Rainier Vista Jobs Plus
brings job skills to immigrants
No matter how you pronounce it, "Good Luck" means encouragement. And that is the message conveyed as you walk through the door of the Rainier Vista Jobs Plus computer lab. Glance up, and you'll see that sentiment in at least 20 languages, plastered across the walls of the lab. The signs were created by lab users to make all who enter feel welcome, valued and respected.
Rainier Vista Jobs Plus serves a diverse, low-income community composed, mostly, of ESL refugees and immigrants, ages 10 to 84. Native languages include, among others, Amharic, Tigrinya, Oromo, Somali, Arabic, Kiswahili, Vietnamese, Khmer, Hmong, Thai and Chinese.
The lab is part of Rainier Vista, a 496-unit garden community housing project, with approximately 1200 residents. Of these, about 216 households speak no English. Their average yearly income, $10,898.
Its computer lab, open five days a week, is in the Jobs Plus office. The lab features eight networked computers and a server, plus one "stand-alone." Soon, there will be an Apple G4, to be used for graphics, a video editing station and related training.
The lab, for the past five years, has been run by the Rainier Vista Leadership Team (RVLT), a non-profit residents council. RVLT works to implement community improvement initiatives, raise funds for operational expenses. Its members act as role models in the areas of work, self-reliance and community participation.
Since its inception in 1998, Rainier Vista Jobs Plus has matched more than 200 jobs with resident job hunters. First matched to entry level jobs, workers are next encouraged to focus on landing career path jobs with increased pay and benefits through the Job Upgrades program. Career path jobs require computer skills.
A Unique Community
Seventy-five percent of the participants are women, because computing is equated with clerical work in many countries represented at the center. Clerical work is seen as "women's work."
"The few adult men who show up are likely to want to learn accounting software," said Technology Coordinator Rhonda Allison.
Because of this resistance, residents are offered a two-year rent freeze or rent reduction for enrolling at Jobs Plus.
Youth are the most prevalent lab users. During this writer's visit, several Southeast Asian teens were at the site, working on a very professional looking newsletter. They are part of Kids Promoting Assets Across Cultures (PAAC). A Cambodian youth group is working on oral history. They're acting out stories which they hope to produce for public access television. A Vietnamese group has the same idea, and is working on the boat people experience.
Because youth are such enthusiasts, special hours have been set aside at the center to ensure adult access to the technology.
Often, learners are illiterate. Most must begin with English as a Second Language (ESL). Because language and culture are significant barriers, teaching computer skills can require a kinetic approach. To illustrate the idea that striking a key will produce a letter on the screen, Rhonda literally guides their hands with her own for the first hour of training. Once they get the idea, mouse technique is demonstrated, then real keyboarding. Later, 30 minutes of keyboarding practice is required at each sitting.
"It's this one-on-one approach that makes the program so successful," according to Rhonda. "Tutorial-based training can be relatively useless in such a diverse atmosphere."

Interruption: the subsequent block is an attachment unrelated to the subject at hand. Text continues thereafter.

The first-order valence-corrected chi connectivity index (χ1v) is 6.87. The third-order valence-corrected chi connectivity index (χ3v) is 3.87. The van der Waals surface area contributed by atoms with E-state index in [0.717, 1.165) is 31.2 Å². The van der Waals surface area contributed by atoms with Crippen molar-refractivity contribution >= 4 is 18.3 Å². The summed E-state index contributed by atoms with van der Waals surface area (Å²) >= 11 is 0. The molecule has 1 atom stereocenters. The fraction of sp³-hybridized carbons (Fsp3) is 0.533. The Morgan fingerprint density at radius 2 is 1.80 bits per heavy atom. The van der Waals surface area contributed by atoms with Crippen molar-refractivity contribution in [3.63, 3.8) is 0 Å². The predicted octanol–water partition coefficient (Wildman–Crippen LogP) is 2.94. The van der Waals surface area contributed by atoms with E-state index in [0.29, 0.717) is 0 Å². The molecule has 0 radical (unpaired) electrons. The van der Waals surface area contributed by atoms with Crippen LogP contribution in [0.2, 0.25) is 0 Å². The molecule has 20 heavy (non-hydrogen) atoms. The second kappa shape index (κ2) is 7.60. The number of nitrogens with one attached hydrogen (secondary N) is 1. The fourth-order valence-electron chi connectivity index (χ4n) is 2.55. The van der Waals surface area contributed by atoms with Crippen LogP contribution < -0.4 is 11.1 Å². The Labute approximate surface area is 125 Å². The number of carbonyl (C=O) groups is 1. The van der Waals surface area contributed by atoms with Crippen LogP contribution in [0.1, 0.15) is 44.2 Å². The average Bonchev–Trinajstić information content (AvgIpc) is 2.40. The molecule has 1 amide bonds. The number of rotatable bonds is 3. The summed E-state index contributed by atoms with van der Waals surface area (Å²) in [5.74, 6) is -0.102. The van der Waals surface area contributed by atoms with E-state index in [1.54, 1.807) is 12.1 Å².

The center's approach is unique. Learners "graduate" when they are able to teach others what they've learned.
How They Learn
A few months ago, the lab upgraded its computers and added new MS Office 2000 software. There is now a faster Internet connection, provided by the City of Seattle Department of Information Technology through an agreement with AT&T. There's even a web-cam to be used in teaching video conferencing.
Residents ultimately use the computers to write resumes and cover letters. Each has a free e-mail account, and there is access to a telephone and fax to facilitate their job hunt. The Internet helps them to access job sites, newspapers from their homelands, and training opportunities.
At the same time, they improve their English skills. To get them comfortable with the computer, learners are encouraged to play games and use game-based tutorials, such as Talking Typing Tutor and Typing Quick and Easy. MS Publisher enables learners to make greeting cards for the people back home, and business cards, too. It's very popular at the center. MS Powerpoint enables users to create word and picture stories about their countries, culture or personal histories.
"A word processing program can be much too intimidating, at first. The graphics offered by Powerpoint are helpful in introducing learners to software, and provides the building blocks to gaining ESL skills," according to Rhonda.
The center is currently trying to attract donations of international fonts, so learners can better relate to what they're seeing on the monitor.
Rhonda expressed a need for volunteer managers at the center.
"Volunteer management is so time-consuming that the learners would be ignored if I were to take that on," she said. "We hope to first attract volunteer managers, then volunteers.
The center must focus on survival without grant dollars. Currently, it's funded by Seattle Housing Authority grants, neighborhood matching grants, a city technology grant, and it has applied for partnership with Seattle Public Schools.
Ideas for sustainability include the marketing of arts and crafts, foreign food catering, web development, multi-language word processing and desktop publishing. They also hope to land some work on Seattle Housing Authority projects. If you can help to develop a business plan or otherwise help to get these ideas rolling, manage volunteers, or contribute in any other way, please call Rhonda Allison at (206) 760-9513.